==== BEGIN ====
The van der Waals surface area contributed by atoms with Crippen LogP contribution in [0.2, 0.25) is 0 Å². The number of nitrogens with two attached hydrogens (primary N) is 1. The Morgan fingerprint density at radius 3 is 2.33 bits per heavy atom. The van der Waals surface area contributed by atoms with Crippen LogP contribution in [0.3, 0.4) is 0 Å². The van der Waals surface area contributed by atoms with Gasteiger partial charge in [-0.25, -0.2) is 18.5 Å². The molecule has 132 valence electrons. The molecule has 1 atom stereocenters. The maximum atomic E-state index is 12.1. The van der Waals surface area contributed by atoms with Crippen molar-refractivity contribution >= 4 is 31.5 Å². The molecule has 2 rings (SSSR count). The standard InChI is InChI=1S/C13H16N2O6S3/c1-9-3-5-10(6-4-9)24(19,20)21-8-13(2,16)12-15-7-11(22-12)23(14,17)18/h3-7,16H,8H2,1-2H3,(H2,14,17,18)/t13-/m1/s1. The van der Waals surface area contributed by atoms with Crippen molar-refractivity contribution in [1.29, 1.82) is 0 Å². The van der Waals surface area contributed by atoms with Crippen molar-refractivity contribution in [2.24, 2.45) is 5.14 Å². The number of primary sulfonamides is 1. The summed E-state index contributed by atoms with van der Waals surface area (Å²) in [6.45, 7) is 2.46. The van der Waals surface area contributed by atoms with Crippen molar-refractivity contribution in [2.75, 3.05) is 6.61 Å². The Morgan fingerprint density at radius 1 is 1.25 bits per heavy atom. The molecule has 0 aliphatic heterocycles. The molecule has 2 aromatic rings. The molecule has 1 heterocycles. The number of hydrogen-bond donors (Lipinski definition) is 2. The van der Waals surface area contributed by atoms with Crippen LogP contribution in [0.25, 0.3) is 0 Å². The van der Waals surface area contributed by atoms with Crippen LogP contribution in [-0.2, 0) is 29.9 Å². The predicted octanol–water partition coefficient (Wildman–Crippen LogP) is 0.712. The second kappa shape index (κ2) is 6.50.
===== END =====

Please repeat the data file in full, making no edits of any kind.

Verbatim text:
The van der Waals surface area contributed by atoms with Crippen LogP contribution in [0.2, 0.25) is 0 Å². The number of nitrogens with two attached hydrogens (primary N) is 1. The Morgan fingerprint density at radius 3 is 2.33 bits per heavy atom. The van der Waals surface area contributed by atoms with Crippen LogP contribution in [0.3, 0.4) is 0 Å². The van der Waals surface area contributed by atoms with Gasteiger partial charge in [-0.25, -0.2) is 18.5 Å². The molecule has 132 valence electrons. The molecule has 1 atom stereocenters. The maximum atomic E-state index is 12.1. The van der Waals surface area contributed by atoms with Crippen molar-refractivity contribution >= 4 is 31.5 Å². The molecule has 2 rings (SSSR count). The standard InChI is InChI=1S/C13H16N2O6S3/c1-9-3-5-10(6-4-9)24(19,20)21-8-13(2,16)12-15-7-11(22-12)23(14,17)18/h3-7,16H,8H2,1-2H3,(H2,14,17,18)/t13-/m1/s1. The van der Waals surface area contributed by atoms with Crippen molar-refractivity contribution in [1.29, 1.82) is 0 Å². The van der Waals surface area contributed by atoms with Crippen molar-refractivity contribution in [2.24, 2.45) is 5.14 Å². The number of primary sulfonamides is 1. The summed E-state index contributed by atoms with van der Waals surface area (Å²) in [6.45, 7) is 2.46. The van der Waals surface area contributed by atoms with Crippen molar-refractivity contribution in [2.75, 3.05) is 6.61 Å². The Morgan fingerprint density at radius 1 is 1.25 bits per heavy atom. The molecule has 0 aliphatic heterocycles. The molecule has 2 aromatic rings. The molecule has 1 heterocycles. The number of hydrogen-bond donors (Lipinski definition) is 2. The van der Waals surface area contributed by atoms with Crippen LogP contribution in [0.25, 0.3) is 0 Å². The van der Waals surface area contributed by atoms with Crippen LogP contribution in [-0.2, 0) is 29.9 Å². The predicted octanol–water partition coefficient (Wildman–Crippen LogP) is 0.712. The second kappa shape index (κ2) is 6.50.